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A Wisconsin group criticizes two of its members of Congress, a new report says the Phoenix area cannot meet its groundwater demands, and Nevada's sporting community sends its priorities to the governor.

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The Senate aims to get the debt limit spending bill to President Biden's desk quickly, Florida Gov. Ron DeSantis makes a campaign stop in Iowa, and a new survey finds most straight adults support LGBTQ+ rights.

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Oregon may expand food stamp eligibility to some undocumented households, rural areas have a new method of accessing money for roads and bridges, and Tennessee's new online tool helps keep track of cemetery locations.

Report: For Healthier Lands, IL Needs More Prescribed Fires

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Monday, March 28, 2016   

SPRINGFIELD, Ill. - Conservation groups say Illinois could be using controlled fires more often and more effectively to help protect wildlife habitat and clean up areas that need it.

Groups such as the Nature Conservancy cite a new report that shows the state should be burning at least 213,000 acres of land a year, to help protect more than a million acres of natural areas. But controlled burns are now only being used on six percent of that land.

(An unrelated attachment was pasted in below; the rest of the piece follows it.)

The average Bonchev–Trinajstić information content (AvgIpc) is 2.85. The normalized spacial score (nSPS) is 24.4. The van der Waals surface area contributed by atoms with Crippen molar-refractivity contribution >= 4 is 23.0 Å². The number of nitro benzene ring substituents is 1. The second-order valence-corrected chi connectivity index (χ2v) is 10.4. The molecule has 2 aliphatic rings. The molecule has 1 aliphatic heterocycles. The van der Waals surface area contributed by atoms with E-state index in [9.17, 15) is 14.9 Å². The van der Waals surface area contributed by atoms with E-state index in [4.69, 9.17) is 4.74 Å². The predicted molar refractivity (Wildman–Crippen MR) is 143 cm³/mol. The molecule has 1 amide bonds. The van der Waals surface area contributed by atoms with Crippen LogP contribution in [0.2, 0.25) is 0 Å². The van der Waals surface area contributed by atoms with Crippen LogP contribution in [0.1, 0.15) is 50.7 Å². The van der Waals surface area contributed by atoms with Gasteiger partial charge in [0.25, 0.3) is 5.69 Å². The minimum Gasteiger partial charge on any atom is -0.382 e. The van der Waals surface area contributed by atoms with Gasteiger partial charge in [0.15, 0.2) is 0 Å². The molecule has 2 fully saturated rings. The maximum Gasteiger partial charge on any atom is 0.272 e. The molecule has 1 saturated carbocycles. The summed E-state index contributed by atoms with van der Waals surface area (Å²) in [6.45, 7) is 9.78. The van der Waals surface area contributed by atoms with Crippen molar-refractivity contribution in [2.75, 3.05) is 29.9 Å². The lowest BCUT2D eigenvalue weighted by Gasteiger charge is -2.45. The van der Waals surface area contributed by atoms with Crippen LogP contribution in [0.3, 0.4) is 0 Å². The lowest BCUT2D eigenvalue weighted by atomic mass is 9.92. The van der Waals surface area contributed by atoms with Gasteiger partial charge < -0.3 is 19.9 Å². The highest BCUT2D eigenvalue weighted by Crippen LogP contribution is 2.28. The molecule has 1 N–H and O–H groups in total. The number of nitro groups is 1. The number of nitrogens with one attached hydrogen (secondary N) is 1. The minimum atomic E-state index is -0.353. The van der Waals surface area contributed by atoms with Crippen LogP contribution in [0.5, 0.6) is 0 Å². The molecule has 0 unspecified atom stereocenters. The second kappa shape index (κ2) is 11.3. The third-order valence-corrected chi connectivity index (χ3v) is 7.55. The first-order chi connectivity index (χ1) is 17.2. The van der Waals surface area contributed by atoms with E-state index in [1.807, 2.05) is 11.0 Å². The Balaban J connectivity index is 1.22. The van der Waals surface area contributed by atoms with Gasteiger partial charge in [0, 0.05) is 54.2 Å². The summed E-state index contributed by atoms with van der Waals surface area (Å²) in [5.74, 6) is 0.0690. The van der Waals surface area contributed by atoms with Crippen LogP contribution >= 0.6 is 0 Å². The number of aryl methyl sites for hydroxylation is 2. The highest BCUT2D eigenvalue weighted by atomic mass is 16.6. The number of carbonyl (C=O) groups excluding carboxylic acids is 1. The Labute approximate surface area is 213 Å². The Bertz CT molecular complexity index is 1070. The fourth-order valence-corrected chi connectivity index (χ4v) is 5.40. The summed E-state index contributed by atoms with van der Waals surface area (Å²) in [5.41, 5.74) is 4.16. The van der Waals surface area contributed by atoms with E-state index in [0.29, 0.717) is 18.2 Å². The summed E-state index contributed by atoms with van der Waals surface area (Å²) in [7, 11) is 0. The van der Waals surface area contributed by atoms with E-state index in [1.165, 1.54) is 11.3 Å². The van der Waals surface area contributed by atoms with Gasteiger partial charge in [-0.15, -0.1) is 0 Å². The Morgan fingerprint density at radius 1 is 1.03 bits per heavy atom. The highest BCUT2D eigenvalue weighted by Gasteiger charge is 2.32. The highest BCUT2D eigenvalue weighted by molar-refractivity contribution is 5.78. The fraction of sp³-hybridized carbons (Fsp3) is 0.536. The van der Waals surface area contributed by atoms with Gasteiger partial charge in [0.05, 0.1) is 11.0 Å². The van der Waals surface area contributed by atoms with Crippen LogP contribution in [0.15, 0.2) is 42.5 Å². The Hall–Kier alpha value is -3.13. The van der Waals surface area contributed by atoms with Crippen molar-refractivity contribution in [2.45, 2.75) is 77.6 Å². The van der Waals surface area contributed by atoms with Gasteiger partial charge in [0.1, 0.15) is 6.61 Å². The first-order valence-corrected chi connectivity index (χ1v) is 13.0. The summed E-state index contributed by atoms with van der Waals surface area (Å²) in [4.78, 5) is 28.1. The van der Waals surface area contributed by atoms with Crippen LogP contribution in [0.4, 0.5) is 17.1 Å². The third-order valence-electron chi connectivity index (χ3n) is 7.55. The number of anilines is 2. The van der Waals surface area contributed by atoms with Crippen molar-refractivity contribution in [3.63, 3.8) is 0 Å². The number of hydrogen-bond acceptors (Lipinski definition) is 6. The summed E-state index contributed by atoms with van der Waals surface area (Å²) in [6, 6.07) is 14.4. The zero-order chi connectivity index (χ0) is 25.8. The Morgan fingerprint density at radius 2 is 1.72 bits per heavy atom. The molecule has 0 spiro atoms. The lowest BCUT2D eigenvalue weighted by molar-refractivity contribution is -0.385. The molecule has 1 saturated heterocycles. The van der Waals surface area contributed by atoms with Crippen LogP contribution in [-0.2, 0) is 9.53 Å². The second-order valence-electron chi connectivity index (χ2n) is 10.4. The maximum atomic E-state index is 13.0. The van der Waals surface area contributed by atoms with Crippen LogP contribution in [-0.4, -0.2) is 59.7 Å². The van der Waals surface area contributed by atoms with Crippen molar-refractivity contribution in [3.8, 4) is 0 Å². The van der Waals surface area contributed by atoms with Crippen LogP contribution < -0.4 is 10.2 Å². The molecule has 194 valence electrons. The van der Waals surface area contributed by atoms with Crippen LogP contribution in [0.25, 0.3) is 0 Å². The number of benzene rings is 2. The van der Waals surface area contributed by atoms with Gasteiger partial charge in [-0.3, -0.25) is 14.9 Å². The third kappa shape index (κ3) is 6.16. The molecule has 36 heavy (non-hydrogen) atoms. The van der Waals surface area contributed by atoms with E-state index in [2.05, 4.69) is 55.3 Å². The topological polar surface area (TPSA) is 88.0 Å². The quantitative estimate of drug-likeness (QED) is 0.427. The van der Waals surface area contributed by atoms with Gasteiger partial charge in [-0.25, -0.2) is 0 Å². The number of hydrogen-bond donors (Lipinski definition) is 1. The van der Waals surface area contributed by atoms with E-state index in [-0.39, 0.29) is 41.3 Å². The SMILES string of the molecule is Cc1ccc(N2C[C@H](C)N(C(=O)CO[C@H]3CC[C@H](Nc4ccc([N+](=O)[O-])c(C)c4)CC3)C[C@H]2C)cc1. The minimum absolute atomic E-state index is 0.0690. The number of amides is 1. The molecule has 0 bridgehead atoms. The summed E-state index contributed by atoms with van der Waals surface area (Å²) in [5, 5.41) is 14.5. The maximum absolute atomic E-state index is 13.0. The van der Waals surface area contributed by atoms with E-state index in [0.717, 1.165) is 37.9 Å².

John McCabe, resource management director for the Forest Preserve of Cook County, says prescribed fires help remove the underbrush that causes more severe wildfires, and destroy invasive plants.

"So, it allows these areas to stay in the best ecological health, which then will support the habitat for some of these rare and endangered species that are only found in some of these particular places on our properties," says McCabe.

The report is one of the first to put into context Illinois' need for more controlled fires. It shows that about 20 percent of conservation lands are too far gone in terms of weeds and underbrush to support even a supervised burn. McCabe says if the state does nothing, more protected lands will degrade.

He describes controlled fire as the most important land management tool available, but McCabe acknowledges public perception of the practice is often unfavorable.

He says that could be because of the media coverage of deadly wildfires in the western states.

"They see these huge flames and then, the next morning we're knocking on their door, letting them know we're going to be doing a prescribed burn behind their house," says McCabe. "And so, if they hadn't been exposed to what burning means in our area and why it's important, all they're thinking about is that 'out west' situation."

McCabe and the Nature Conservancy say the state should consider expanding existing fire programs, training more staff and volunteers to keep pace with suggestions from the Illinois Prescribed Fire Council.


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